We're giving you a behind-the-scenes look at what we see when we analyze the acoustic recordings for fin, humpback, North Atlantic right, sei, and minke whales. Since each species makes specific vocalizations that are different from other species, we can identify which vocalization belongs to which species by viewing the vocalizations through spectrograms. Spectrograms show the time on the bottom (x-axis) and frequency on the left (y-axis), and the gray scale indicates relative amplitude (or loudness of the sound). The range of these sounds depends on the species vocalizations and also the habitat in which they occur. For example, New York waters (much like the city) is loud so vocalizations don't travel as far as they do in quieter waters. To hear some of these vocalizations off New York, head to the Whale Kiosk.
These spectrograms show fin whale song in the New York Bight, composed of 20 Hz pulses.
The above spectrograms show examples of higher frequency fin whale calls in the New York Bight, outlined in the blue boxes.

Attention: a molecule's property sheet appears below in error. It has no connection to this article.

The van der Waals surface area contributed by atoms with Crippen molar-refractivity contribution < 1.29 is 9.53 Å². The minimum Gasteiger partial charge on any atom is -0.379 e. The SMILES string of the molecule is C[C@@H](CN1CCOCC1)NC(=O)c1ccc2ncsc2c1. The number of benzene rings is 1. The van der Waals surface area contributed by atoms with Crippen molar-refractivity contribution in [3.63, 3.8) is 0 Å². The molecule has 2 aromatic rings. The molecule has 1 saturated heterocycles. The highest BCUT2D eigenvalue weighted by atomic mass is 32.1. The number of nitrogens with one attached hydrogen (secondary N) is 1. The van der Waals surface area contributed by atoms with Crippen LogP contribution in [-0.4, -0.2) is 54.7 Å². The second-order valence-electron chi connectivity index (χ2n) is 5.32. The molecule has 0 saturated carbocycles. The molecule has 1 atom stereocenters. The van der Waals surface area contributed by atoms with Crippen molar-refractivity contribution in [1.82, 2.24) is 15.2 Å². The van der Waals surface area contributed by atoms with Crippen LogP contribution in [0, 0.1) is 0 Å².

These spectrograms show humpback whale song from the New York Bight in 2018 (male humpback whales change their song every year!).In the above spectrograms, examples of humpback whale calls (also known as social sounds) such as yaps (A), yelps (B), moans (C), and wops (D) are shown. The black bars indicate that these calls were recorded on different days.This spectrogram shows North Atlantic right whale (NARW) upcalls (first two blue boxes) and upcalls with a moan prior to the upcall (other blue boxes) in the New York Bight.This spectrogram shows a sei whale doublet call indicated by the blue boxes. Sei whales also produce single and triplet calls.These spectrograms show four examples of common minke whale pulse trains with different patterns and pulse train types. Adapted from Risch et al. 2014. Minke whales are currently not analyzed in near real-time.